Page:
Morocco’s most notable teams

MOROCCO made history in reaching the FIFA World Cup semi-finals, the first African nation to get this far in the competition. It wasn’t just a landmark for the north African country, it was a memorable occasion for the entire continent. CAF has been waiting for one of its teams to show the rest of the world that Africa should be taken seriously and Morocco demonstrated that they can now look Europe and South America in the eye.

Morocco’s run to the last four has been no fluke; they beat Belgium in the group phase and overcome Spain and Portugal, the two sides many felt would contend the semi-final in their half of the draw. They deserved it, playing with a discipline and determination that few have associated with African teams in the past. Nobody should underestimate Morocco in their semi-final with France.

1970 – A first World Cup

Allal Ben Kassou, Abdallah Lamrani, Moulay Khanousi, Kecem Slimani, Boujemaa Benkhrif, Mohammed Mahroufi, Driss Bamous, Mohammed El Filal, Said Ghandi, Maouhoub Ghazouani, Houmane Jaris, Ahmed Faras, Abdel Kader El Khiati, Jalil Fadili, Amed Alaoul.

Coach: Blagoje Vidinic (Yugoslavia)

Said Ghandi, a highly-rated midfielder/winger who played for Raja Casablanca. Won 31 caps for Morocco. Houmane Jarir, another Raja player, he scored Morocco’s first World Cup goal against West Germany. His career was curtailed due to a knee injury.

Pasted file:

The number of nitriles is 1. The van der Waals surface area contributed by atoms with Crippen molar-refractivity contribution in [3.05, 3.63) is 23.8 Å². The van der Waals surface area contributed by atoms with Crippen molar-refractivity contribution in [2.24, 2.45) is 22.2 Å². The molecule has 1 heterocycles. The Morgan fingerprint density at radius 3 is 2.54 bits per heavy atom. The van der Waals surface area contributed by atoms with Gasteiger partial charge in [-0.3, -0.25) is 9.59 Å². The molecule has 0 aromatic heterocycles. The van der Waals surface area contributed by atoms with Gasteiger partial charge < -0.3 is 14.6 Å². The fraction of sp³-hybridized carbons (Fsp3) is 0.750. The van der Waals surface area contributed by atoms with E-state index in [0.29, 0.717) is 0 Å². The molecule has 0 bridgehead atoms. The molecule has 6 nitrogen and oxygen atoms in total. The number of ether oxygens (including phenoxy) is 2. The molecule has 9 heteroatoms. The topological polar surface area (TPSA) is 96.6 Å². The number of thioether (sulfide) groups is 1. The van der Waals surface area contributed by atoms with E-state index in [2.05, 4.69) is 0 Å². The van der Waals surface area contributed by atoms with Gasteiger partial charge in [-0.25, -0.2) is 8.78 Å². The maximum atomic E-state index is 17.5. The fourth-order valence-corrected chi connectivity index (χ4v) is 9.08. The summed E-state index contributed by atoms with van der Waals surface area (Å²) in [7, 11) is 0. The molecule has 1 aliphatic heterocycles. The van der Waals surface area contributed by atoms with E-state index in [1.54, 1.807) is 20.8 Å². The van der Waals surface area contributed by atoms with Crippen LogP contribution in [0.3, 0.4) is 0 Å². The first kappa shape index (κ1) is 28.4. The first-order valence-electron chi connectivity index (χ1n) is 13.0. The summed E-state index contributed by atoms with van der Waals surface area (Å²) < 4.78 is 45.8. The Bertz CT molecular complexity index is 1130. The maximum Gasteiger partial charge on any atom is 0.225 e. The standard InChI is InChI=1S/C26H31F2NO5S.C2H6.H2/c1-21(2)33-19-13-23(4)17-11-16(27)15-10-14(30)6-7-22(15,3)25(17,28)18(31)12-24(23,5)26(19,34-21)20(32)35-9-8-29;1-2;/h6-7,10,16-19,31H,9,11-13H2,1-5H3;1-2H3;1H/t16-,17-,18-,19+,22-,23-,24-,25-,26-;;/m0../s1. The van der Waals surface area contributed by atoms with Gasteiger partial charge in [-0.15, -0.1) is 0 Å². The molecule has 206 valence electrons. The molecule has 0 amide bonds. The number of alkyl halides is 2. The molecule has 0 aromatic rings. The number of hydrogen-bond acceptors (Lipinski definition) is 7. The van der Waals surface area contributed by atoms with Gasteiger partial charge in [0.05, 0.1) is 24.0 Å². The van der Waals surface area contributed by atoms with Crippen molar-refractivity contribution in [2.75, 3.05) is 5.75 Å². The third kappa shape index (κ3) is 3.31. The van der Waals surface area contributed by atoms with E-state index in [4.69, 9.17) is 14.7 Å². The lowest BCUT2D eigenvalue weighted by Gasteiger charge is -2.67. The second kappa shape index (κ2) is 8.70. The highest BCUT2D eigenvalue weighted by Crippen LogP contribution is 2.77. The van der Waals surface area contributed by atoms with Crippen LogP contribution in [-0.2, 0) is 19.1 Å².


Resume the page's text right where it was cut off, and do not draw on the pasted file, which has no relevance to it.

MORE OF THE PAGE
Morocco stunned West Germany in their first group game, Jarir scoring in the 21st minute from close range, shooting high into the net. The Germans didn’t equalise until the 56th minute from Uwe Seeler before Gerd Müller netted the winner 10 minutes from time. Morocco’s second game was a 3-0 defeat at the hands of Peru, who scored three goals in the last 23 minutes in León. Finally, Morocco earned a point with a 1-1 draw against Bulgaria.

1976 – Africa Cup of Nations winners

Mohammed Hazzaz, Mehdi Belmejdoub, Chérif Fetoui, Brahim Glaoua, Larbi Chebbak, Ahmed Abouali, Baba, Abdallah Semmat, Abdallah Semmat, Abdallah Tazi, Abdel Ali Zahraoui, Ahmed Faras, Abdelmajid Dolmy.

Coach: Virgil Mârdârescu (Romania)

Mohammed Hazzaz, agile goalkeeper who won 65 caps for his country and played for MAS Fez. Named as the best keeper in the 1976 AfricaCup of Nations. Ahmed Faras, one of the greatest players in Moroccan football history and the player of the 1976 tournament. Enjoyed a 17-year career with Chabab Mohammédia. Won 94 caps for Morocco.

Morocco’s only Africa Cup of Nations victory was in 1976 when they finished top of the final round in Addis Ababa. They had come through the first stage group with victories against Zaire and Nigeria and a draw with Sudan. In the four-team final group, they beat Egypt and Nigeria and drew with Guinea in the decisive last game in front of 30,000.